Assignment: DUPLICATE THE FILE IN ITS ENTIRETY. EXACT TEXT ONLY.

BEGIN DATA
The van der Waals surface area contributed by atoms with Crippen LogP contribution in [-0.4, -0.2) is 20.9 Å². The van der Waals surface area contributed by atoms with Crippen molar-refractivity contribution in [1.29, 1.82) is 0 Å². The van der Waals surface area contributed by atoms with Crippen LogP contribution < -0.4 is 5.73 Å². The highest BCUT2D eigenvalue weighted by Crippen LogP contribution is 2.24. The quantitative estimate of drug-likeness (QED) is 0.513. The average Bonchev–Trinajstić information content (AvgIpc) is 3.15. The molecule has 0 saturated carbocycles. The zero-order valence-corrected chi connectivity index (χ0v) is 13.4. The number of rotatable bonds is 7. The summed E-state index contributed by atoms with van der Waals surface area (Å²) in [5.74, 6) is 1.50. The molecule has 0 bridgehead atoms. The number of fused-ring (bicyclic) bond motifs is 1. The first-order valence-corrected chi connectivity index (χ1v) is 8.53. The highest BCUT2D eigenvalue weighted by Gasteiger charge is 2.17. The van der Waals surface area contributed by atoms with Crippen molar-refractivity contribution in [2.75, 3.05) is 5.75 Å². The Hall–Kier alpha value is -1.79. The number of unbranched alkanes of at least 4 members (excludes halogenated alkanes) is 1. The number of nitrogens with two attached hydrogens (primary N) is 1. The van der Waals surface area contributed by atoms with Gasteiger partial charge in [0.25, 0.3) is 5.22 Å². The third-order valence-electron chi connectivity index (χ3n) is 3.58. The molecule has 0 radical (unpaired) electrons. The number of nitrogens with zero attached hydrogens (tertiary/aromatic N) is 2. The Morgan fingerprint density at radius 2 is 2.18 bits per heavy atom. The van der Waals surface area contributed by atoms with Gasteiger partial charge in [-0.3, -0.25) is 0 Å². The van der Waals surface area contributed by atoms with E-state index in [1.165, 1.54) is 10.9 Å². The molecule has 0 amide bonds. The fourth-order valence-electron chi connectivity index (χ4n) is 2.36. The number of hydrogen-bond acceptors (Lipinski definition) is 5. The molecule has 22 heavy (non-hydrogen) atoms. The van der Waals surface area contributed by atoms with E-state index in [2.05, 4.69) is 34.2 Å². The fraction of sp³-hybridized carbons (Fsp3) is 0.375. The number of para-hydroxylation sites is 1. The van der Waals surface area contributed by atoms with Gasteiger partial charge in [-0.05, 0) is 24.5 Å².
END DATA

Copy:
The van der Waals surface area contributed by atoms with Crippen LogP contribution in [-0.4, -0.2) is 20.9 Å². The van der Waals surface area contributed by atoms with Crippen molar-refractivity contribution in [1.29, 1.82) is 0 Å². The van der Waals surface area contributed by atoms with Crippen LogP contribution < -0.4 is 5.73 Å². The highest BCUT2D eigenvalue weighted by Crippen LogP contribution is 2.24. The quantitative estimate of drug-likeness (QED) is 0.513. The average Bonchev–Trinajstić information content (AvgIpc) is 3.15. The molecule has 0 saturated carbocycles. The zero-order valence-corrected chi connectivity index (χ0v) is 13.4. The number of rotatable bonds is 7. The summed E-state index contributed by atoms with van der Waals surface area (Å²) in [5.74, 6) is 1.50. The molecule has 0 bridgehead atoms. The number of fused-ring (bicyclic) bond motifs is 1. The first-order valence-corrected chi connectivity index (χ1v) is 8.53. The highest BCUT2D eigenvalue weighted by Gasteiger charge is 2.17. The van der Waals surface area contributed by atoms with Crippen molar-refractivity contribution in [2.75, 3.05) is 5.75 Å². The Hall–Kier alpha value is -1.79. The number of unbranched alkanes of at least 4 members (excludes halogenated alkanes) is 1. The number of nitrogens with two attached hydrogens (primary N) is 1. The van der Waals surface area contributed by atoms with Gasteiger partial charge in [0.25, 0.3) is 5.22 Å². The third-order valence-electron chi connectivity index (χ3n) is 3.58. The molecule has 0 radical (unpaired) electrons. The number of nitrogens with zero attached hydrogens (tertiary/aromatic N) is 2. The Morgan fingerprint density at radius 2 is 2.18 bits per heavy atom. The van der Waals surface area contributed by atoms with Gasteiger partial charge in [-0.3, -0.25) is 0 Å². The van der Waals surface area contributed by atoms with E-state index in [1.165, 1.54) is 10.9 Å². The molecule has 0 amide bonds. The fourth-order valence-electron chi connectivity index (χ4n) is 2.36. The number of hydrogen-bond acceptors (Lipinski definition) is 5. The molecule has 22 heavy (non-hydrogen) atoms. The van der Waals surface area contributed by atoms with E-state index in [2.05, 4.69) is 34.2 Å². The fraction of sp³-hybridized carbons (Fsp3) is 0.375. The number of para-hydroxylation sites is 1. The van der Waals surface area contributed by atoms with Gasteiger partial charge in [-0.05, 0) is 24.5 Å².